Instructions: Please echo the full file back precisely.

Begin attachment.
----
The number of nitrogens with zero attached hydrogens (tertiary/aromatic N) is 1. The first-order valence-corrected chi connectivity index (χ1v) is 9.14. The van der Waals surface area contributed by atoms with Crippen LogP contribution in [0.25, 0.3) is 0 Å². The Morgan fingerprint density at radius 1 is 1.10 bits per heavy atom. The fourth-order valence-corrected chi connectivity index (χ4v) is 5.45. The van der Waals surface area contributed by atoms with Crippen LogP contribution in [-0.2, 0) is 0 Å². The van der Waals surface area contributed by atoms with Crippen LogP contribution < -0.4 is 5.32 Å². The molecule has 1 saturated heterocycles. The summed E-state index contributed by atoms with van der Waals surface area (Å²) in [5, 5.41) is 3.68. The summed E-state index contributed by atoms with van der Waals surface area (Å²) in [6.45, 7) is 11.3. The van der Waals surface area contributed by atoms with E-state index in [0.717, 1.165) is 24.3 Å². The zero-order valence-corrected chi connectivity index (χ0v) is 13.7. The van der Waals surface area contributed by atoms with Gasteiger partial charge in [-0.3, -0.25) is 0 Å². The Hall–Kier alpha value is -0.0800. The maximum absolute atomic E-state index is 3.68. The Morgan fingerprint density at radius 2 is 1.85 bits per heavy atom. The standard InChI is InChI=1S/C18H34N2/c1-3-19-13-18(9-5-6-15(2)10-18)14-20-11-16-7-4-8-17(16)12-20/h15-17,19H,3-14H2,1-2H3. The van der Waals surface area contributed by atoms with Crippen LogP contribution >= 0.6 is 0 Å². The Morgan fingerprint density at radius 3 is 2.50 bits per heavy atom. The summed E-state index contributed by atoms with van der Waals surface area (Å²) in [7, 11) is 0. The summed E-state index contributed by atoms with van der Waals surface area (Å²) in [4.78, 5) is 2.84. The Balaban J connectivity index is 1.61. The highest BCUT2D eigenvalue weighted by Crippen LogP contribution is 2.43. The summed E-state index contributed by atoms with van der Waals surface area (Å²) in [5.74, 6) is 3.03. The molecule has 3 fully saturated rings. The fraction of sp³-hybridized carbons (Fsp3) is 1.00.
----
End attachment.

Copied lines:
The number of nitrogens with zero attached hydrogens (tertiary/aromatic N) is 1. The first-order valence-corrected chi connectivity index (χ1v) is 9.14. The van der Waals surface area contributed by atoms with Crippen LogP contribution in [0.25, 0.3) is 0 Å². The Morgan fingerprint density at radius 1 is 1.10 bits per heavy atom. The fourth-order valence-corrected chi connectivity index (χ4v) is 5.45. The van der Waals surface area contributed by atoms with Crippen LogP contribution in [-0.2, 0) is 0 Å². The van der Waals surface area contributed by atoms with Crippen LogP contribution < -0.4 is 5.32 Å². The molecule has 1 saturated heterocycles. The summed E-state index contributed by atoms with van der Waals surface area (Å²) in [5, 5.41) is 3.68. The summed E-state index contributed by atoms with van der Waals surface area (Å²) in [6.45, 7) is 11.3. The van der Waals surface area contributed by atoms with E-state index in [0.717, 1.165) is 24.3 Å². The zero-order valence-corrected chi connectivity index (χ0v) is 13.7. The van der Waals surface area contributed by atoms with Gasteiger partial charge in [-0.3, -0.25) is 0 Å². The Hall–Kier alpha value is -0.0800. The maximum absolute atomic E-state index is 3.68. The Morgan fingerprint density at radius 2 is 1.85 bits per heavy atom. The standard InChI is InChI=1S/C18H34N2/c1-3-19-13-18(9-5-6-15(2)10-18)14-20-11-16-7-4-8-17(16)12-20/h15-17,19H,3-14H2,1-2H3. The van der Waals surface area contributed by atoms with Crippen LogP contribution >= 0.6 is 0 Å². The Morgan fingerprint density at radius 3 is 2.50 bits per heavy atom. The summed E-state index contributed by atoms with van der Waals surface area (Å²) in [7, 11) is 0. The summed E-state index contributed by atoms with van der Waals surface area (Å²) in [4.78, 5) is 2.84. The Balaban J connectivity index is 1.61. The highest BCUT2D eigenvalue weighted by Crippen LogP contribution is 2.43. The summed E-state index contributed by atoms with van der Waals surface area (Å²) in [5.74, 6) is 3.03. The molecule has 3 fully saturated rings. The fraction of sp³-hybridized carbons (Fsp3) is 1.00.